Finding Headroom

Do you remember Max Headroom? The artificial intelligence from “20 minutes into the future,” which was in a dystopian world in which huge corporations dominated and off-switches were illegal? When I look back over the types of science fiction that I experienced during my formative years in the 80’s, its no wonder I’ve developed a love for cyberpunk and dystopian science fiction. In fact, “good science fiction” and “dystopian” are practically synonymous to me.

When I think of a media-driven world in which a constant exposure to corporate-controlled media is a reality…that’s pretty dystopian for me. When I grew up, I remember when we first had cable television connected (I was completely stoked to watch Battle of the Planets). From that point forward, the television became more and more of a reality, a constant source of white noise that brought difficulty to the dinner table, sparked occasionally heated conversations in the evening, and was used as a litmus test for the fact that I needed glasses to correct my vision. Television had become such an integral part of my life, in fact, that, when Karen and I were married and combining our lives into one apartment, I remember her giving me a quizzical look when I included cable in the list of essential utility bills. She could live without cable. I couldn’t.

Of course, cable television has become a bit of a dinosaur now, just as landline telephones have for personal residences. Both industries struggle to survive, with only the fact that they are also ISPs giving them any chance of life, at all. When Karen and I disconnected our cable shortly into our marriage with the realization that the Internet was now the source of all network programming, I imagined that there would be even more white noise. The decision was primarily a financial one, though, and one with which we continue to be happy. We find all of our programming through either the network websites (which stream a great deal of their programs for free), Hulu, Netflix, or simply by purchasing season passes on iTunes. Gone were Tuesday night Cops marathons. Gone was having the television on in the background, forgetting what was even airing, as we went about this or that. Gone were the TV Guides. Unfortunately, gone were tennis matches and basketball games, as well, which is the one thing that I miss. Now, we’re more intentional about watching specifically what we want to see. There’s more music playing in the background, and rarely looping television programs.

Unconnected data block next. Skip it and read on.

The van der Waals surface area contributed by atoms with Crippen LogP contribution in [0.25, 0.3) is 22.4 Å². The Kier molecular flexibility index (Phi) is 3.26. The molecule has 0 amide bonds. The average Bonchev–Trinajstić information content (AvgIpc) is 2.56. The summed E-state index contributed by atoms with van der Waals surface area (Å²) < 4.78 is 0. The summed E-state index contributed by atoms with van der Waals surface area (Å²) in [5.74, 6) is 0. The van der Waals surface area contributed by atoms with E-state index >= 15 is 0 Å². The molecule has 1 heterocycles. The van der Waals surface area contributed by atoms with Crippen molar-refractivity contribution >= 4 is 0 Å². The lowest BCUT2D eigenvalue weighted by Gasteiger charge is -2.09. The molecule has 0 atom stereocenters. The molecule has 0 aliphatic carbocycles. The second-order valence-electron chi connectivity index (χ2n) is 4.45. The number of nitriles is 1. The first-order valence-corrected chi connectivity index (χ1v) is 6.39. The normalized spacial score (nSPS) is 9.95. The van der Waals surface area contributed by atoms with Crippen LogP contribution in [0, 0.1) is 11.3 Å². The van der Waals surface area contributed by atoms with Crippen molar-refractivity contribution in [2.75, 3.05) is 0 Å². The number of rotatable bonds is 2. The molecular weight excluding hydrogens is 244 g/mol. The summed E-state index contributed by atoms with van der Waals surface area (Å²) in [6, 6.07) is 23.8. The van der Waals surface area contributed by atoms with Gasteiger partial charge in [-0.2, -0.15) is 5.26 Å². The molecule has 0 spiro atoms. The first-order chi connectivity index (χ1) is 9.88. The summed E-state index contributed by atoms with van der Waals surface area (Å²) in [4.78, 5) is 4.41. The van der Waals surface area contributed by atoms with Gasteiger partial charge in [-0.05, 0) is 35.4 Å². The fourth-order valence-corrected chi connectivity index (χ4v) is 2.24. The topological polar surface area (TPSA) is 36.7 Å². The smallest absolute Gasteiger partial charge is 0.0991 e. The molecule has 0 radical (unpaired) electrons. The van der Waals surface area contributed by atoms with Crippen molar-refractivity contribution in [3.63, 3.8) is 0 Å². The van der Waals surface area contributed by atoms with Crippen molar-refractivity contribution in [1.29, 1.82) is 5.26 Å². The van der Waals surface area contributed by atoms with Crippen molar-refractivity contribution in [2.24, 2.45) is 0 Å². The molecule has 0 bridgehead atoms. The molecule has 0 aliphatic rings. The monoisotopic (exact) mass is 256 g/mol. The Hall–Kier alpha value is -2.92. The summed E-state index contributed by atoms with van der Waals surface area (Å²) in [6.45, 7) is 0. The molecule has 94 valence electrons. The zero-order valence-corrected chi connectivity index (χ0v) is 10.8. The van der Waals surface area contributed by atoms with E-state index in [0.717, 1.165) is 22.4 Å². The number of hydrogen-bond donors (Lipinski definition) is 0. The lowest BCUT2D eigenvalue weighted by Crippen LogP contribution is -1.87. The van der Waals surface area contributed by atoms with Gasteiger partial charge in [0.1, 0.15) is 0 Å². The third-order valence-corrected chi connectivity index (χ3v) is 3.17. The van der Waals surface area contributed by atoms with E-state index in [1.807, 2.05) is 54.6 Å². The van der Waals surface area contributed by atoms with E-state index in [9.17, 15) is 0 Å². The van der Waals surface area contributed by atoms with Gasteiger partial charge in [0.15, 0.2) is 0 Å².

When we visit family that still uses cable, I find myself noticing just how nearly omnipresent the television remains. I’m glad that’s not the case for us.

Moving to the Internet for all of our television viewing has reduced the amount of television that we watch. I know that’s not the case for everyone. I know people who can waste hours in front of YouTube, or stream endless programming on Hulu. I know that its all in how you use the technology, and perhaps that fact hasn’t changed from one medium to the next. I just think its kind of interesting that the same technology and media trends that brought us the frightening landscape of Max Headroom actually moved us beyond that landscape into something with much more flexibility.

Here’s to the Internet.

Photo Attribution: *USB* 

1 Comment

Leave a Comment

Your email address will not be published.

This site uses Akismet to reduce spam. Learn how your comment data is processed.